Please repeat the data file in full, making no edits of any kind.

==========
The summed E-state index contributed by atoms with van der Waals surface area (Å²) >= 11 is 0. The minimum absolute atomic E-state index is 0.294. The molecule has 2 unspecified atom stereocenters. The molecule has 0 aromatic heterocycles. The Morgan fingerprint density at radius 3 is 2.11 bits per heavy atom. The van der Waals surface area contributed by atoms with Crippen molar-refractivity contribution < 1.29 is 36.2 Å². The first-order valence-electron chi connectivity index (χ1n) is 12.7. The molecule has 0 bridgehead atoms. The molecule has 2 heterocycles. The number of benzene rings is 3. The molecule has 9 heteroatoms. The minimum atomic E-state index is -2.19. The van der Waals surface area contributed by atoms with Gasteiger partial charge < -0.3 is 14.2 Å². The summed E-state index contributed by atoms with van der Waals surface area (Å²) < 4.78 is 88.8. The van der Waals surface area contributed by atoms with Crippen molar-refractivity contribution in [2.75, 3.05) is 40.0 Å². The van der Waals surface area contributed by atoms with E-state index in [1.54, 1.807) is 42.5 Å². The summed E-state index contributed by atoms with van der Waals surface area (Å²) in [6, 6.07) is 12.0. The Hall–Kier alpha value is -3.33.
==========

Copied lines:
The summed E-state index contributed by atoms with van der Waals surface area (Å²) >= 11 is 0. The minimum absolute atomic E-state index is 0.294. The molecule has 2 unspecified atom stereocenters. The molecule has 0 aromatic heterocycles. The Morgan fingerprint density at radius 3 is 2.11 bits per heavy atom. The van der Waals surface area contributed by atoms with Crippen molar-refractivity contribution < 1.29 is 36.2 Å². The first-order valence-electron chi connectivity index (χ1n) is 12.7. The molecule has 0 bridgehead atoms. The molecule has 2 heterocycles. The number of benzene rings is 3. The molecule has 9 heteroatoms. The minimum atomic E-state index is -2.19. The van der Waals surface area contributed by atoms with Gasteiger partial charge < -0.3 is 14.2 Å². The summed E-state index contributed by atoms with van der Waals surface area (Å²) < 4.78 is 88.8. The van der Waals surface area contributed by atoms with Crippen molar-refractivity contribution in [2.75, 3.05) is 40.0 Å². The van der Waals surface area contributed by atoms with E-state index in [1.54, 1.807) is 42.5 Å². The summed E-state index contributed by atoms with van der Waals surface area (Å²) in [6, 6.07) is 12.0. The Hall–Kier alpha value is -3.33.